In Russia, Staying In Is the New Going Out, Due to Economic Crisis

Russia bars nightclub fall
A man visits a bar at a ski resort outside the Russian Siberian city of Krasnoyarsk on April 16, 2015. Ilya Naymushin/Reuters

Increases in the price of alcohol and food has forced Russians out of bars, cafes and nightclubs in droves over the last year, according to a Nielsen survey, says national business daily newspaper Kommersant.

During the last 12 months Russia has endured an economic crisis caused by low oil prices and the trade sanctions imposed on Russian state businesses by the EU and U.S. over Moscow's involvement in eastern Ukraine. Russia has also stopped some food imports from European countries, which has driven prices for food up.

The survey was conducted in September 2015, and sampled 1,000 respondents, who said they had frequented a public eating or drinking establishment at least once a month in 2014. They were asked whether their trips to pubs, bars, nightclubs, restaurants or cafes had decreased in 2015.

Forty-nine percent of those asked said they had not been to a bar this year, compared with 28 percent in 2014. Forty-six percent had not been to a pub in 2015, compared with 32 percent last year, while the majority of those asked—62 percent—had "not crossed the threshold of a nightclub a single time" in 2015. In 2014, 45 percent had not been clubbing.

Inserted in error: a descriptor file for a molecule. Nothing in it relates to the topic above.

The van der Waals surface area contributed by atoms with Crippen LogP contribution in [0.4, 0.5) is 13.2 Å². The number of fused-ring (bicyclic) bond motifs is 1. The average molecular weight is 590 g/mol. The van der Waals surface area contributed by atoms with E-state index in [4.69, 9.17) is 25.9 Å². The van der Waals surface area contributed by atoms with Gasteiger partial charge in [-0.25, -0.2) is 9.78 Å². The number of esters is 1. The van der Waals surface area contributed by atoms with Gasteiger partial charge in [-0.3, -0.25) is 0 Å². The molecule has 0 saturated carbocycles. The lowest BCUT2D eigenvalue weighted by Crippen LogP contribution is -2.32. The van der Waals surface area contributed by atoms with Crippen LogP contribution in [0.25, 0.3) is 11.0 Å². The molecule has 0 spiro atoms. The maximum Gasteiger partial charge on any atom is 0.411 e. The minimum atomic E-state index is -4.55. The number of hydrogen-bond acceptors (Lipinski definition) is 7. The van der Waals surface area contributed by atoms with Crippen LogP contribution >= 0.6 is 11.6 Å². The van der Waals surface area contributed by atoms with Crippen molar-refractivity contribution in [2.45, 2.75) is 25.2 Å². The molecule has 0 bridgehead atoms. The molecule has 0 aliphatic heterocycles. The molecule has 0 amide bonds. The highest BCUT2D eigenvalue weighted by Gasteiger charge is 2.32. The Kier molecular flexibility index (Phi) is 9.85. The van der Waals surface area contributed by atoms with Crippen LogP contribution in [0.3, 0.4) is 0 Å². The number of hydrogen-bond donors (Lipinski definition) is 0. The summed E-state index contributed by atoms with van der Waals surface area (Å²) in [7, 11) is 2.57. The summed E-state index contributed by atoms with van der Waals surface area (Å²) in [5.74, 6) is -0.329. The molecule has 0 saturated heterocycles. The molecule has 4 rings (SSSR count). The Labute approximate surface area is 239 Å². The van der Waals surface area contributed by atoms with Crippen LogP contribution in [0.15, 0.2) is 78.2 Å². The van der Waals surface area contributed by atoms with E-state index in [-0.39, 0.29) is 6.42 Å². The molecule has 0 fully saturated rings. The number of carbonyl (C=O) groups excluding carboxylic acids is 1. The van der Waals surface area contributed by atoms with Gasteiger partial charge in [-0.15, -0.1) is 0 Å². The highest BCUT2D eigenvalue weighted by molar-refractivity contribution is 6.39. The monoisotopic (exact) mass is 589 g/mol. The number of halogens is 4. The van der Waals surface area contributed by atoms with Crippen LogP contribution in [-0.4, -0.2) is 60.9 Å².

Restaurants also registered a drop in visits across the board. Only 27 percent of survey respondents went to a Japanese restaurant this year compared with 36 percent last year, and Italian restaurants saw a drop of attendance from 32 percent to 25 percent over the same time period. While a majority of people reported going to a coffee shop this year, attendance had still dropped from 63 percent to 53 percent this year.

The authors of the study believe that the drop in the number of Russians going out is largely due to the rise in prices and the ongoing economic crisis in Russia. "Visiting restaurants and bars has become a very expensive leisure activity. Many say that they no longer go there for this reason," Ekaterina Petrova, head of consumer research practices at Nielsen Russia, told Kommersant.

Even those who did treat themselves to a restaurant meal cut back on the number of courses they enjoyed. Only 15 percent of diners in Italian restaurants ordered dessert in 2015, compared with 24 percent the year prior. Russian diners also slashed the booze bill during restaurant outings, with wine orders down to only 15 percent, compared with 22 percent last year.